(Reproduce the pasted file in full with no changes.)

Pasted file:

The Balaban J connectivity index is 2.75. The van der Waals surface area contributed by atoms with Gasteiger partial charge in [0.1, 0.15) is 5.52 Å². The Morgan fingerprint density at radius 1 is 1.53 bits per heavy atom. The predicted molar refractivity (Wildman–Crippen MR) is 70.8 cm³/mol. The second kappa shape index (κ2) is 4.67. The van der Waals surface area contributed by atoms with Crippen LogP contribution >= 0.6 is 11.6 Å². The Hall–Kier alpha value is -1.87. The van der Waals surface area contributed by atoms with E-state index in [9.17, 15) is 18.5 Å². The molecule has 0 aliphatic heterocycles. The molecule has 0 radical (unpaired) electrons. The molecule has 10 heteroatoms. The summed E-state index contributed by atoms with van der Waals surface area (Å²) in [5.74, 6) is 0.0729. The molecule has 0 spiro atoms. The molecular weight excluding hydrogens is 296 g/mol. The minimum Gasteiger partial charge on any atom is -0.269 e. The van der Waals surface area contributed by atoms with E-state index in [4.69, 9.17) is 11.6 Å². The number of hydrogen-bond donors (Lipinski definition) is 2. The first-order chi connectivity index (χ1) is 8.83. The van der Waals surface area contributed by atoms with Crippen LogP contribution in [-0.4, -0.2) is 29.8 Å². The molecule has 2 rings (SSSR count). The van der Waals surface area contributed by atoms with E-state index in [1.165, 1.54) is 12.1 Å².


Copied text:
The Balaban J connectivity index is 2.75. The van der Waals surface area contributed by atoms with Gasteiger partial charge in [0.1, 0.15) is 5.52 Å². The Morgan fingerprint density at radius 1 is 1.53 bits per heavy atom. The predicted molar refractivity (Wildman–Crippen MR) is 70.8 cm³/mol. The second kappa shape index (κ2) is 4.67. The van der Waals surface area contributed by atoms with Crippen LogP contribution >= 0.6 is 11.6 Å². The Hall–Kier alpha value is -1.87. The van der Waals surface area contributed by atoms with E-state index in [9.17, 15) is 18.5 Å². The molecule has 0 aliphatic heterocycles. The molecule has 0 radical (unpaired) electrons. The molecule has 10 heteroatoms. The summed E-state index contributed by atoms with van der Waals surface area (Å²) in [5.74, 6) is 0.0729. The molecule has 0 spiro atoms. The molecular weight excluding hydrogens is 296 g/mol. The minimum Gasteiger partial charge on any atom is -0.269 e. The van der Waals surface area contributed by atoms with E-state index in [4.69, 9.17) is 11.6 Å². The number of hydrogen-bond donors (Lipinski definition) is 2. The first-order chi connectivity index (χ1) is 8.83. The van der Waals surface area contributed by atoms with Crippen LogP contribution in [-0.4, -0.2) is 29.8 Å². The molecule has 2 rings (SSSR count). The van der Waals surface area contributed by atoms with E-state index in [1.165, 1.54) is 12.1 Å².